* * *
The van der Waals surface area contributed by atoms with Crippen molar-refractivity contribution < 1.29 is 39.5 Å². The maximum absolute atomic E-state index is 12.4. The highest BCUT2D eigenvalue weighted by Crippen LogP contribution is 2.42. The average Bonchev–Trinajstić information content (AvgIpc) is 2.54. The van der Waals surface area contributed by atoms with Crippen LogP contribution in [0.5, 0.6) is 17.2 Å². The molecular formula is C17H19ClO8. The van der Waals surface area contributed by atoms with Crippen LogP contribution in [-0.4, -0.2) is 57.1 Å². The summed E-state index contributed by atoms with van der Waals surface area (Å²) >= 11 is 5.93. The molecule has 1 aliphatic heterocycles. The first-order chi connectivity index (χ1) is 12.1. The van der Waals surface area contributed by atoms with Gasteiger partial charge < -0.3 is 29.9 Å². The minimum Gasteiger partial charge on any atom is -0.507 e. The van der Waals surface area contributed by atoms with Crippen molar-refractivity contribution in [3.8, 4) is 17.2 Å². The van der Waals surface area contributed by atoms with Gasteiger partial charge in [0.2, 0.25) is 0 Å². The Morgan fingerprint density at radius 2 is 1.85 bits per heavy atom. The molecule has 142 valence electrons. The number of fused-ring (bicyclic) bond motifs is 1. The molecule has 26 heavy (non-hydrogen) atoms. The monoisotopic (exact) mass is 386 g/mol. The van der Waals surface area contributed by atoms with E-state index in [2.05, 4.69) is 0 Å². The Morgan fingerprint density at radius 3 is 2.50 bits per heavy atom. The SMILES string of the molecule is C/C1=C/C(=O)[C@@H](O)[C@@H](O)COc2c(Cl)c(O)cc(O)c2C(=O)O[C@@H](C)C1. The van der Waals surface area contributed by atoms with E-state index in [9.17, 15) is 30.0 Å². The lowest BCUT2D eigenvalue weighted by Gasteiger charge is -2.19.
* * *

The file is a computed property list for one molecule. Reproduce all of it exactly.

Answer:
The van der Waals surface area contributed by atoms with Crippen molar-refractivity contribution < 1.29 is 39.5 Å². The maximum absolute atomic E-state index is 12.4. The highest BCUT2D eigenvalue weighted by Crippen LogP contribution is 2.42. The average Bonchev–Trinajstić information content (AvgIpc) is 2.54. The van der Waals surface area contributed by atoms with Crippen LogP contribution in [0.5, 0.6) is 17.2 Å². The molecular formula is C17H19ClO8. The van der Waals surface area contributed by atoms with Crippen LogP contribution in [-0.4, -0.2) is 57.1 Å². The summed E-state index contributed by atoms with van der Waals surface area (Å²) >= 11 is 5.93. The molecule has 1 aliphatic heterocycles. The first-order chi connectivity index (χ1) is 12.1. The van der Waals surface area contributed by atoms with Gasteiger partial charge < -0.3 is 29.9 Å². The minimum Gasteiger partial charge on any atom is -0.507 e. The van der Waals surface area contributed by atoms with Crippen molar-refractivity contribution in [3.8, 4) is 17.2 Å². The van der Waals surface area contributed by atoms with Gasteiger partial charge in [0.2, 0.25) is 0 Å². The Morgan fingerprint density at radius 2 is 1.85 bits per heavy atom. The molecule has 142 valence electrons. The number of fused-ring (bicyclic) bond motifs is 1. The molecule has 26 heavy (non-hydrogen) atoms. The monoisotopic (exact) mass is 386 g/mol. The van der Waals surface area contributed by atoms with E-state index in [2.05, 4.69) is 0 Å². The Morgan fingerprint density at radius 3 is 2.50 bits per heavy atom. The SMILES string of the molecule is C/C1=C/C(=O)[C@@H](O)[C@@H](O)COc2c(Cl)c(O)cc(O)c2C(=O)O[C@@H](C)C1. The van der Waals surface area contributed by atoms with E-state index in [9.17, 15) is 30.0 Å². The lowest BCUT2D eigenvalue weighted by Gasteiger charge is -2.19.